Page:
These 3 Pollution-Fighting House Plants to Upgrade Your Indoor Air

4 Mins Read

Decorating your home with plants won’t just brighten up your home, it will literally make you healthier. Plants offer numerous benefits for our well-being, the most notable of which are that they literally clean the air around them, a must for urban dwellers in busy, polluted cities.

For many of us who have to cope with the hustle and bustle of city life, it is especially important that our homes are a space for mental relaxation and recuperation. From improving the quality of your air to boosting energy and focus, investing in potted plants is becoming more popular than ever. Some studies have even found that indoor plants provide physical recovery-boosting qualities, can decrease the chances of getting ill and lower anxiety and stress levels.

While there are many gorgeous plants out there, we’ve narrowed our must- have list to three. Below, we share the best indoor plants to green your home and clear your air.

1. Green Mist: Eucalyptus in The Shower

Hanging a bundle of the eucalyptus plant in the shower can help relieve symptoms of flu and cold-related illness. The gorgeous scent produces a real spa-vibe to your shower routine as the herb’s essential oils are released by the heat and steam of your shower. Eucalyptus doesn’t just smell good – the anti-bacterial and anti-inflammatory properties of its natural oils can help relieve congestion, boost mood and mental clarity. This rejuvenating plant also comes with the bonus of brightening up your bathroom with some greenery!

Fresh eucalyptus can often be found in local flower shops or in-store bouquets, and can last for around a week. You can simply tie a bundle together with twine and secure it around your showerhead, just make sure that the plant is not placed directly under the water stream.

2. Snake Plant to Purify Your Living Room: NASA Approved

We spend most of our days out in the city breathing polluted air, making it extra important for our homes to help give our lungs a bit of rest. Indoor air can often be filled with harmful pollutants, such as carbon monoxide, nitrogen monoxide among many others. This is where the snake plant comes to the rescue – it is THE NASA-recommended plant for air purifying.

According to this NASA study, the snake plant – also known by its latin name Sanseviera – improves indoor air quality by removing an unbelievable 107 known air pollutants. It also produces and releases oxygen into the air throughout the night, making it the perfect plant to inhabit your living room and bedroom.

Good news for those who have a poor record of plant keeping: the snake plant thrives in just about any climate, and can go for weeks without water. But for those with pets, it is important to keep this plant out of their reach, as it can be toxic if ingested.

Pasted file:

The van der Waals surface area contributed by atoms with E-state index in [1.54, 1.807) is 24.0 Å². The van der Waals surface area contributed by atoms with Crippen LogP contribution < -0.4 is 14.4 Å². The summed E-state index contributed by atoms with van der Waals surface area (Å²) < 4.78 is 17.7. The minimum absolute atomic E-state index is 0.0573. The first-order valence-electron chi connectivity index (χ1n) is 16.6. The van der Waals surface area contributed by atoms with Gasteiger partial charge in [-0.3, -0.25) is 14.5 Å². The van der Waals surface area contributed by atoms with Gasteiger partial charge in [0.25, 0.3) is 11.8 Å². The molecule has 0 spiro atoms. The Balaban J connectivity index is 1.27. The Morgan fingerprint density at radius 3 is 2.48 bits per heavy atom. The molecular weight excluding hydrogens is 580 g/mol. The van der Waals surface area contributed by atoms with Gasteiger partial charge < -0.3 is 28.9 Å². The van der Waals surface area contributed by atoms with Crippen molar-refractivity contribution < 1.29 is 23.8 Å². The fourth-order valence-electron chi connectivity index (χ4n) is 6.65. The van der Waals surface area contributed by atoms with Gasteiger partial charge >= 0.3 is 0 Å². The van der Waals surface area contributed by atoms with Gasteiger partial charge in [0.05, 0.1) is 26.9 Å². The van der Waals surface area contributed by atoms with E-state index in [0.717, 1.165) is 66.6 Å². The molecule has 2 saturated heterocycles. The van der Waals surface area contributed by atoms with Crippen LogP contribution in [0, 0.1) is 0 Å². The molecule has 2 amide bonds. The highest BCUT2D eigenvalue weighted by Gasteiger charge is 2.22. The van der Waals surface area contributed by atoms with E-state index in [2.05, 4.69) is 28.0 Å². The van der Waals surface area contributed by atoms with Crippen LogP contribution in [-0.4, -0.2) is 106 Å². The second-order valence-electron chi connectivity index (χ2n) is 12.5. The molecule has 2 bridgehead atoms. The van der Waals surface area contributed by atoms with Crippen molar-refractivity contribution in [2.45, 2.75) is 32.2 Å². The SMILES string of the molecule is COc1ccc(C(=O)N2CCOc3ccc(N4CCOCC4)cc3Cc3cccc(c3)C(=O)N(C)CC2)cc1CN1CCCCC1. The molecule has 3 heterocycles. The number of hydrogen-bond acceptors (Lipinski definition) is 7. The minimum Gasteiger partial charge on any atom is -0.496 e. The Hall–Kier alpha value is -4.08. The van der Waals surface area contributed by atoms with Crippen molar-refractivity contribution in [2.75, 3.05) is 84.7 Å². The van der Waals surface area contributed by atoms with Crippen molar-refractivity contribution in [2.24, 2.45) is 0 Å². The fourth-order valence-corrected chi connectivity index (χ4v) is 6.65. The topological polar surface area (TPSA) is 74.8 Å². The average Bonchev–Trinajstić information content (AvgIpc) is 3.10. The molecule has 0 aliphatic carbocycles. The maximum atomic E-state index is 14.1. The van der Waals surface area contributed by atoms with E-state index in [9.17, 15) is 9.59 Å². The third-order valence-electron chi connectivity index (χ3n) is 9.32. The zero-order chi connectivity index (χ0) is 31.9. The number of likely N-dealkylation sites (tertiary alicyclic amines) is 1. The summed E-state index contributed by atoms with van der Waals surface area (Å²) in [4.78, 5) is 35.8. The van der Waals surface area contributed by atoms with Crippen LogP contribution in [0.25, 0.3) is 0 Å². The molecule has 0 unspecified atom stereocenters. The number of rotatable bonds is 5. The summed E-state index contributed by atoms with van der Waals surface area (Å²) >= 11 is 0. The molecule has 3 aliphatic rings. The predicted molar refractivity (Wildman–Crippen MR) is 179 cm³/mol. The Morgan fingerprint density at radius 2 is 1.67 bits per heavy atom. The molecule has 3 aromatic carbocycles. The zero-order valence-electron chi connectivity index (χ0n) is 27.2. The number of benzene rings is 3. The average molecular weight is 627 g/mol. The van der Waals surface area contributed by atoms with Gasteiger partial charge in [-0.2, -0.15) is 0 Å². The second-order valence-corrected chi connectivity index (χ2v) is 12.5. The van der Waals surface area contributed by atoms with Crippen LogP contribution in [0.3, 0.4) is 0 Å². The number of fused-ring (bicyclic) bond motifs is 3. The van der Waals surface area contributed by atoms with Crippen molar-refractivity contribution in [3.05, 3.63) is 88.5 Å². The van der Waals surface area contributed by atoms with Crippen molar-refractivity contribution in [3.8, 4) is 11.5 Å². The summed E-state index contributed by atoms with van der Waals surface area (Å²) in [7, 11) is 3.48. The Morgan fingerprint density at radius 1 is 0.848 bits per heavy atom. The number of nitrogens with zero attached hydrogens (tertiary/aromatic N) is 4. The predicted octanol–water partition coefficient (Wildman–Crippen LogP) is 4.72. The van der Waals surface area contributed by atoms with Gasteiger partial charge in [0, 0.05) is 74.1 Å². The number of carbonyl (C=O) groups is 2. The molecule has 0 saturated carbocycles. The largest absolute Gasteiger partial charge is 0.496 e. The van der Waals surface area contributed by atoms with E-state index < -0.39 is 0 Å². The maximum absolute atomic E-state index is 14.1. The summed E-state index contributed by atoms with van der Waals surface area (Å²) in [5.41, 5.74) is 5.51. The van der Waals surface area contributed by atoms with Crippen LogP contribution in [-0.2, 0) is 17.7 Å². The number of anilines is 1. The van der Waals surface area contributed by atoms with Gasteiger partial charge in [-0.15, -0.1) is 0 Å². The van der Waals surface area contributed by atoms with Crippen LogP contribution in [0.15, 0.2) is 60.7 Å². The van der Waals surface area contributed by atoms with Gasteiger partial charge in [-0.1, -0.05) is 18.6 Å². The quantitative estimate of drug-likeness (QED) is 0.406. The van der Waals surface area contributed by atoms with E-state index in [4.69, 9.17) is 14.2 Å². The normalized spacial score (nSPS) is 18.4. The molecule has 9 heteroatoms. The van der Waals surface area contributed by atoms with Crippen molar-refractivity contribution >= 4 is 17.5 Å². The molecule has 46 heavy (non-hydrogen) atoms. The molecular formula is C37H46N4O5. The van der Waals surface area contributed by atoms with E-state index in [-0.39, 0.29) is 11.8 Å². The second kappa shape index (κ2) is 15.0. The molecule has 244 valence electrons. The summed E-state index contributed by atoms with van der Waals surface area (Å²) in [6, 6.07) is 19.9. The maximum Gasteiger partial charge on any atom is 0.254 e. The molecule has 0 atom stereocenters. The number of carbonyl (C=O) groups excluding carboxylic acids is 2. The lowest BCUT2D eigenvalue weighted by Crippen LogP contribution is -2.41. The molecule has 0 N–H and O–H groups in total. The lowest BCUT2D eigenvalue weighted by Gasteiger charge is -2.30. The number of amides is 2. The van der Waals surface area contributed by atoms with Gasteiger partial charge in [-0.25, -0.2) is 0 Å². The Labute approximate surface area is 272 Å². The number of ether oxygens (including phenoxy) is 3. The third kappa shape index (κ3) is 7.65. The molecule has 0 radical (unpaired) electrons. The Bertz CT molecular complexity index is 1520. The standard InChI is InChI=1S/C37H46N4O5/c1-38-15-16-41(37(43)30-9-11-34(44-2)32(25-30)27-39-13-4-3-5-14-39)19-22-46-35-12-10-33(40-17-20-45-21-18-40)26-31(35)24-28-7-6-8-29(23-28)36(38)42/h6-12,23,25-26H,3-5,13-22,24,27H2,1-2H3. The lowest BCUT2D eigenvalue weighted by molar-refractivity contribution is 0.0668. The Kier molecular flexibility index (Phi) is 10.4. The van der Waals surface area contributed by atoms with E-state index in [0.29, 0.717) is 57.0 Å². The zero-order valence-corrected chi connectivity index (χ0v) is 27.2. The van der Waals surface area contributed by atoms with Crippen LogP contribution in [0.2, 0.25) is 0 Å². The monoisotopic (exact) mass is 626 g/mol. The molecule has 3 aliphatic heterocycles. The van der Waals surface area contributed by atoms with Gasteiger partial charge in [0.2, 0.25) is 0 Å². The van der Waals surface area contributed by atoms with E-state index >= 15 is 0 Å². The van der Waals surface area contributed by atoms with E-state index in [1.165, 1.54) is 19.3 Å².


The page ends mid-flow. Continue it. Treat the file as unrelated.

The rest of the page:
3. Succulent for Your Desk: Work Wellness

Succulent plants have become a hit in recent years, particularly for workspaces. There are many reasons for this, most especially that the popular plants are incredibly low maintenance and boast numerous benefits for wellbeing. Some of these include helping you breathe better by releasing oxygen throughout the night, removing toxins from the air, and helping to keep respiratory illnesses at bay. They contribute to reducing cold and flu-like symptoms, and can even prevent anxiety and fatigue.

Perhaps the most impressive of all is their ability to help you focus, boost brain capacity, and attention. A study at the University of Exeter found that memory, productiveness and work-related functioning in students and employees improved in spaces decorated with small plants such as cacti (aka cactuses, a type of succulent).

All these reasons make succulents a great Insta-worthy addition to upgrade your workspace (and your productivity)!

All pictures courtesy of Pexels.


  • Sally Ho

    Sally Ho is Green Queen's former resident writer and lead reporter. Passionate about the environment, social issues and health, she is always looking into the latest climate stories in Hong Kong and beyond. A long-time vegan, she also hopes to promote healthy and plant-based lifestyle choices in Asia. Sally has a background in Politics and International Relations from her studies at the London School of Economics and Political Science.

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